Indiana health chief worries vaccine hesitancy could spread
INDIANAPOLIS (AP) — Indiana’s high rate of people who have resisted getting vaccinated for COVID-19 has the state’s top health official worried that this distrust will bleed into getting vaccinated for other diseases, including the flu.
Dr. Kristina Box, the state health commissioner, said Wednesday that Indiana’s hospital system remained stressed even though the steep surges in COVID-19 illnesses, hospitalizations and deaths since late July have declined slightly over the past couple weeks.
Box spoke at a drive-thru clinic near the Indianapolis Motor Speedway that is one of the sites around the state where the health department is offering free COVID-19 and flu vaccinations and COVID-19 testing.
Indiana has the country’s 14th lowest rate of people who are fully vaccinated, at 48.3%, according to the Centers for Disease Control and Prevention. In comparison, the national average rate is 55.8% and the country’s highest rate, Vermont’s, is 69.4%.
Box said Indiana’s COVID-19 hospitalizations and deaths could rise again as they did during last winter’s major surge, and she urged more people to get vaccinated.
“I do have some concerns about that, that this bleed off with COVID vaccines and the political nature that has surrounded that will then bleed off into other childhood vaccines and influenza vaccines that people tend to get on a yearly basis,” Box said.
Indiana hospitals were treating about 2,100 COVID-19 patients as of Tuesday, according to the state health department. That was about 20% fewer than two weeks ago but still five times more than the number in early July, before the latest surge fueled by the more contagious delta variant.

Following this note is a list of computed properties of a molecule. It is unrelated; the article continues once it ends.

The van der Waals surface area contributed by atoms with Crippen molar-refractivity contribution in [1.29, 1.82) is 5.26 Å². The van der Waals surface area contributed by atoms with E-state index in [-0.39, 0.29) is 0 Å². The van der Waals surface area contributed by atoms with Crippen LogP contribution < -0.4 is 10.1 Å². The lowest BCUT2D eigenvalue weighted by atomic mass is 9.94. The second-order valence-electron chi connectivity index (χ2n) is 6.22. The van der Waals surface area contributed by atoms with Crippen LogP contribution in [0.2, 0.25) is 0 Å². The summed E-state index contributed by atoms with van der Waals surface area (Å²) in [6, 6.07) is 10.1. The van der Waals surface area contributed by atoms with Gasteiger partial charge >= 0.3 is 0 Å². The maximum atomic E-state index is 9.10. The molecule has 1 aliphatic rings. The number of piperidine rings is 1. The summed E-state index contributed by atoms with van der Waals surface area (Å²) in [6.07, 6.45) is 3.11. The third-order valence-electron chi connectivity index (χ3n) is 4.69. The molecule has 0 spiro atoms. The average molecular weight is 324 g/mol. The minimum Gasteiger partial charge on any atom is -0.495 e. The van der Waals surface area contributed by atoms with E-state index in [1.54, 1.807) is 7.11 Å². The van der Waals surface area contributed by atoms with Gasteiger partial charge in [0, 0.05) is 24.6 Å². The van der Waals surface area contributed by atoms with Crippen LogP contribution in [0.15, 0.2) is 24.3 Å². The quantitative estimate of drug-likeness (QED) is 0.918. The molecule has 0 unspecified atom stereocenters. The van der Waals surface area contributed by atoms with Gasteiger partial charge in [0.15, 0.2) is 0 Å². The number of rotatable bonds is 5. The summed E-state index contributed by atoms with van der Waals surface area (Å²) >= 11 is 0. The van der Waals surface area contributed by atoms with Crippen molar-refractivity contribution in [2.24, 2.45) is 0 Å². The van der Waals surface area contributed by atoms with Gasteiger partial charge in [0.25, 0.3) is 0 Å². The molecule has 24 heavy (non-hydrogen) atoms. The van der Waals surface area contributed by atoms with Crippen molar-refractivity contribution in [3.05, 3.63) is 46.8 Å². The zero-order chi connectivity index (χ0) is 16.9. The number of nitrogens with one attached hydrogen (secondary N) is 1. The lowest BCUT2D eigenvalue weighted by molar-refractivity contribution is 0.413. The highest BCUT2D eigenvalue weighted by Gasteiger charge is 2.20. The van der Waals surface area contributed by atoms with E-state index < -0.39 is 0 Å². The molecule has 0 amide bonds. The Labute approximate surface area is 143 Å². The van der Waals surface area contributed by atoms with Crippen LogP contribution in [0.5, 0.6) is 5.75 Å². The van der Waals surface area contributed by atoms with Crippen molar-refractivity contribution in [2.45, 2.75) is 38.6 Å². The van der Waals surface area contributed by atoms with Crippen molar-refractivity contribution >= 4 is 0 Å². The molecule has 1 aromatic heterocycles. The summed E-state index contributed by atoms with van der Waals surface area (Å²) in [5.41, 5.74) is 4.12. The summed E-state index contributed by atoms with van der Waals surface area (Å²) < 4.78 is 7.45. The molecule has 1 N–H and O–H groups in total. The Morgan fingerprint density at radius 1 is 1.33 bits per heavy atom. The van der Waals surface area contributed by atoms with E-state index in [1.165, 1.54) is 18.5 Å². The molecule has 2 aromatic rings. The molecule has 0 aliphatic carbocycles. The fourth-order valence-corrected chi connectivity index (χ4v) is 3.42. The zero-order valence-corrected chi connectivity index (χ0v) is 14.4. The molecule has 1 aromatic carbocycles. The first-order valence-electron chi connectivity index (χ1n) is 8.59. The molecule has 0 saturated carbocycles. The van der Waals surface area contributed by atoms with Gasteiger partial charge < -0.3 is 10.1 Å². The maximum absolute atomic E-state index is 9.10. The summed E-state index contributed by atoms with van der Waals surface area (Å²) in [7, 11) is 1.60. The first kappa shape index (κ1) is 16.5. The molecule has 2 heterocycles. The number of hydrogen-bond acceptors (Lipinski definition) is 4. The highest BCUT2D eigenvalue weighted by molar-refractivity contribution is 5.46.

The state’s rolling seven-day average of daily COVID-19 deaths has declined to about 30, after being more than 40 a couple weeks ago. The death rate is far below the December peak of more than 100, although Indiana was averaging fewer than five daily deaths as recently as mid-July. The state has recorded at least 15,625 confirmed or probable coronavirus-related deaths since the start of the pandemic.
Indiana hospitals have been treating more patients, overall, as of late than it did at any time during 2019 or 2020, as patients are receiving necessary medical procedures such as cancer care and orthopedic surgeries that were delayed because of the pandemic, Box said.
The Indiana National Guard has sent four teams, each consisting of four medics and six general support staffers, to assist hospitals that face staffing crunches. Those include Ascension St. Vincent Hospital in Indianapolis, Deaconess Hospital in Evansville, Jeffersonville’s Clark Memorial Hospital, and the Methodist Hospital campuses in Gary and Merrillville.
Despite the recent improving COVID-19 trends, Box said “the virus is not done with us yet” but she hoped not to see another significant winter surge.
“We will see times where this will elevate and go back down,” Box said. “It will be kind of that waveform that other states have seen and so it is not the time to drop our guard, to stop the mitigation measures that we know are working like masking in schools and other places.”